I spent the Jon Stewart, Stephen Colbert Rally to Restore Sanity and/or Fear from my computer as I, with my Seasonal Affective Disorder and general crankiness, could not handle a crowd Saturday. And according to all estimates, it was quite a crowd down at the Mall in Washington, D.C. Estimates say that more than 215,000 people showed up at the two political satirists' gathering, which featured The Roots, Mavis Staples, Sam Waterston reading poetry, Stephen Colbert in fancy outfits and an earnest closing speech by Stewart, addressing the disconnect between reality and the crush of anger and confusion that populates the 24-hour-news cycle.
While I had my issues with the concept of holding a joke rally in response to Glenn Beck's "joke" rally earlier this fall, I feel Stewart and Colbert's political comedic hearts were in the right place and the rally was a good representation of how non-crazy most people are. That most people do care, but just don't care for the hot mess that goes on in the effort to feed the 24-hour-news beast. Part of the reason why cable news is so sensational is because it is a business. They have too much time and not enough news to fill that time. So you get a lot of crazy passing off as news that is really just entertainment, the day's events tossed into a blender and spat back at you without introspective thought or regard. Stewart and Colbert have always mocked that with their "fake news," while often both making news on their own. So, I was impressed.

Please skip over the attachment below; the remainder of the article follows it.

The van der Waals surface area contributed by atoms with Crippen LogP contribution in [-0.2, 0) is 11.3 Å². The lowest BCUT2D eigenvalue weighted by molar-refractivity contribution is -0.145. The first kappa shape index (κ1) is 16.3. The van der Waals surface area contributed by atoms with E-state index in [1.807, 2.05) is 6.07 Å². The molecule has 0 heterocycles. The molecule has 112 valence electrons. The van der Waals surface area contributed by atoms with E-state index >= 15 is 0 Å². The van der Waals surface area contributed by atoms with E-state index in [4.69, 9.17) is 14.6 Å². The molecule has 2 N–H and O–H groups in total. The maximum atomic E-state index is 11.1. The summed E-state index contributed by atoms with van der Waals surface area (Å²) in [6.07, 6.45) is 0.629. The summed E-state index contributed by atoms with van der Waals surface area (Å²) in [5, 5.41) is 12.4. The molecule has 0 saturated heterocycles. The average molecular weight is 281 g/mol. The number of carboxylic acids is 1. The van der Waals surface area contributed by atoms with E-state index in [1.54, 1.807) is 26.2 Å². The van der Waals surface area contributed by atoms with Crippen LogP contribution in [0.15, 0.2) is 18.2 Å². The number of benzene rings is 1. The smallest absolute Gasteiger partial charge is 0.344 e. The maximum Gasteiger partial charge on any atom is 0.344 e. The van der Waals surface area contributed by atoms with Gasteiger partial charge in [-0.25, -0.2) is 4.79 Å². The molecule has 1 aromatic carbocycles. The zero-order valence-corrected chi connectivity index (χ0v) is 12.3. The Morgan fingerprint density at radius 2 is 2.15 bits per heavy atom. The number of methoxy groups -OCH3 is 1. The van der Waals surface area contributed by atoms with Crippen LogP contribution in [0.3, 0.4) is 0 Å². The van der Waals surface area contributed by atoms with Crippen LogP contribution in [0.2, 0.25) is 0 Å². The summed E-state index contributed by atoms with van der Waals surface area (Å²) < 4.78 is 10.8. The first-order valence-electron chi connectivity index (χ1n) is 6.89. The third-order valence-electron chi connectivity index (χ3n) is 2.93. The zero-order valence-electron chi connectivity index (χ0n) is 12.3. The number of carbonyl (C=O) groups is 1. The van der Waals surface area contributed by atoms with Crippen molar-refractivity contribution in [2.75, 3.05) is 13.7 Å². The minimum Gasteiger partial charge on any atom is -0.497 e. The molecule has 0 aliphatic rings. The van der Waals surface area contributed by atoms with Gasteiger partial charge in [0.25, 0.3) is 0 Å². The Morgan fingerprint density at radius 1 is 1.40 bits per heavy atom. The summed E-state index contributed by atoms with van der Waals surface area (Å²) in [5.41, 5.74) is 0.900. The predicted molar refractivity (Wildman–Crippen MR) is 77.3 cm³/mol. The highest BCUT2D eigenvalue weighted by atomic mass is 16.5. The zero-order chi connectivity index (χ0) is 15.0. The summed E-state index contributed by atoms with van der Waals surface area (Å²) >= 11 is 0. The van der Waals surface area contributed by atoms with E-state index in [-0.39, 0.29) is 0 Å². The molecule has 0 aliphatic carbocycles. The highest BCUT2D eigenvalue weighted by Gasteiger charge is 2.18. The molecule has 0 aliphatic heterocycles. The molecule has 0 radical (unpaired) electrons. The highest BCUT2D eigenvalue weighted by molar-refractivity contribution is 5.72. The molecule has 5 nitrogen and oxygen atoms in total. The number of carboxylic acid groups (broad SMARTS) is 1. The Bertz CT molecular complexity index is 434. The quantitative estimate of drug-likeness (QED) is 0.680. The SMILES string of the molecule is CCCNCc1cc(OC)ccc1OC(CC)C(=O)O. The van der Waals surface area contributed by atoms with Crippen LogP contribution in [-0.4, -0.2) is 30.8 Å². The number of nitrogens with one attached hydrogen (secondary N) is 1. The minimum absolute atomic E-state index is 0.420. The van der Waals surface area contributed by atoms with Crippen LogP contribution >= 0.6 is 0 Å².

What did you think of the rally? Did you go?
I don't know what this will mean for the Midterms, other than, I hope, people will vote. Especially in those elections that are hotly contested. I can understand voter apathy if you, like me, were a civil rights/social justice Liberal living and voting Republican desert towns where they bragged about the law enforcement's love of "Mean Justice." (I lived in Midland, TX and Bakersfield "Mean Justice," Calif.) Or if you live in Washington, D.C. where you get all the taxation, but none of the representation. But I also lived in the "purple, sometimes red" state of Missouri where it was almost near irresponsible to miss any statewide electoin.
Every vote counts, but, if you're voting in Florida or Illinois or Oklahoma or Kentucky or any state with a spirited race going on, your vote might be the difference between two years of obfuscation or two years of getting something done.
You've got until tomorrow to make it happen.